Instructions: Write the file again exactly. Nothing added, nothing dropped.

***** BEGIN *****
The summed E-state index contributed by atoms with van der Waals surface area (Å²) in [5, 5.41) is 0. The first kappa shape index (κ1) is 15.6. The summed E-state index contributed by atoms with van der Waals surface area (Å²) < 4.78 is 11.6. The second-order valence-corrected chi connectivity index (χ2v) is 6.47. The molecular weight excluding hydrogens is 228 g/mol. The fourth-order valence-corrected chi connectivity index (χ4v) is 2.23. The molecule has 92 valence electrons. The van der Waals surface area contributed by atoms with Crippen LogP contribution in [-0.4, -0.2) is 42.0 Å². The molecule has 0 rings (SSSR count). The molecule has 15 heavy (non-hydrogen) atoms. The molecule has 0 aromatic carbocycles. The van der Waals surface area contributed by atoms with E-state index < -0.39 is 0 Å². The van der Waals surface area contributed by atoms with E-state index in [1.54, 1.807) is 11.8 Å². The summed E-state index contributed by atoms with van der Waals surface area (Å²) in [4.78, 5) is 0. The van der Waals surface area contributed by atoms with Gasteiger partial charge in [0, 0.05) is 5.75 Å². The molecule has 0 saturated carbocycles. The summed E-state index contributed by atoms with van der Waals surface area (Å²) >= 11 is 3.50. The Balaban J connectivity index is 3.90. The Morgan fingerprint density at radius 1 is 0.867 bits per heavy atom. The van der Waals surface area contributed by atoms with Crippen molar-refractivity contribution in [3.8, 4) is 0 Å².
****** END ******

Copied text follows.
The summed E-state index contributed by atoms with van der Waals surface area (Å²) in [5, 5.41) is 0. The first kappa shape index (κ1) is 15.6. The summed E-state index contributed by atoms with van der Waals surface area (Å²) < 4.78 is 11.6. The second-order valence-corrected chi connectivity index (χ2v) is 6.47. The molecular weight excluding hydrogens is 228 g/mol. The fourth-order valence-corrected chi connectivity index (χ4v) is 2.23. The molecule has 92 valence electrons. The van der Waals surface area contributed by atoms with Crippen LogP contribution in [-0.4, -0.2) is 42.0 Å². The molecule has 0 rings (SSSR count). The molecule has 15 heavy (non-hydrogen) atoms. The molecule has 0 aromatic carbocycles. The van der Waals surface area contributed by atoms with E-state index < -0.39 is 0 Å². The van der Waals surface area contributed by atoms with E-state index in [1.54, 1.807) is 11.8 Å². The summed E-state index contributed by atoms with van der Waals surface area (Å²) in [4.78, 5) is 0. The van der Waals surface area contributed by atoms with Gasteiger partial charge in [0, 0.05) is 5.75 Å². The molecule has 0 saturated carbocycles. The summed E-state index contributed by atoms with van der Waals surface area (Å²) >= 11 is 3.50. The Balaban J connectivity index is 3.90. The Morgan fingerprint density at radius 1 is 0.867 bits per heavy atom. The van der Waals surface area contributed by atoms with Crippen molar-refractivity contribution in [3.8, 4) is 0 Å².